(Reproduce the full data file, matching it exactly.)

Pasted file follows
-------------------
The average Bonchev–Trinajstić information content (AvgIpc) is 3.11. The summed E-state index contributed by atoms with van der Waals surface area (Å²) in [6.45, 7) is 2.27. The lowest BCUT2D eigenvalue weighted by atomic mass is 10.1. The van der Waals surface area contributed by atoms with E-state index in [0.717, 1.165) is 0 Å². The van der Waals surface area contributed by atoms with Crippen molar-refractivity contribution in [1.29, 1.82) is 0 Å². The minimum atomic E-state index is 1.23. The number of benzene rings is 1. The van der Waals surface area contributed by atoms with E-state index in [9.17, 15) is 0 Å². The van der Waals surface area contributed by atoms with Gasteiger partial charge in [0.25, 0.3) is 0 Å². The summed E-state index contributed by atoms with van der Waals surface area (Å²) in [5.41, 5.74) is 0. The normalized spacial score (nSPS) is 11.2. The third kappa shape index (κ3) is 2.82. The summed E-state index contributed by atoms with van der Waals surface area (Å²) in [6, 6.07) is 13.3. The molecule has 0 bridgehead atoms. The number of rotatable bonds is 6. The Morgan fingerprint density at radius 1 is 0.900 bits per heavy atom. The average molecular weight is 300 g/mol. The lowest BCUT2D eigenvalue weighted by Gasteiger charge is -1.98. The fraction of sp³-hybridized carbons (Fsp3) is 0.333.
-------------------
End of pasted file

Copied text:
The average Bonchev–Trinajstić information content (AvgIpc) is 3.11. The summed E-state index contributed by atoms with van der Waals surface area (Å²) in [6.45, 7) is 2.27. The lowest BCUT2D eigenvalue weighted by atomic mass is 10.1. The van der Waals surface area contributed by atoms with E-state index in [0.717, 1.165) is 0 Å². The van der Waals surface area contributed by atoms with Crippen molar-refractivity contribution in [1.29, 1.82) is 0 Å². The minimum atomic E-state index is 1.23. The number of benzene rings is 1. The van der Waals surface area contributed by atoms with E-state index in [9.17, 15) is 0 Å². The van der Waals surface area contributed by atoms with Gasteiger partial charge in [0.25, 0.3) is 0 Å². The summed E-state index contributed by atoms with van der Waals surface area (Å²) in [5.41, 5.74) is 0. The normalized spacial score (nSPS) is 11.2. The third kappa shape index (κ3) is 2.82. The summed E-state index contributed by atoms with van der Waals surface area (Å²) in [6, 6.07) is 13.3. The molecule has 0 bridgehead atoms. The number of rotatable bonds is 6. The Morgan fingerprint density at radius 1 is 0.900 bits per heavy atom. The average molecular weight is 300 g/mol. The lowest BCUT2D eigenvalue weighted by Gasteiger charge is -1.98. The fraction of sp³-hybridized carbons (Fsp3) is 0.333.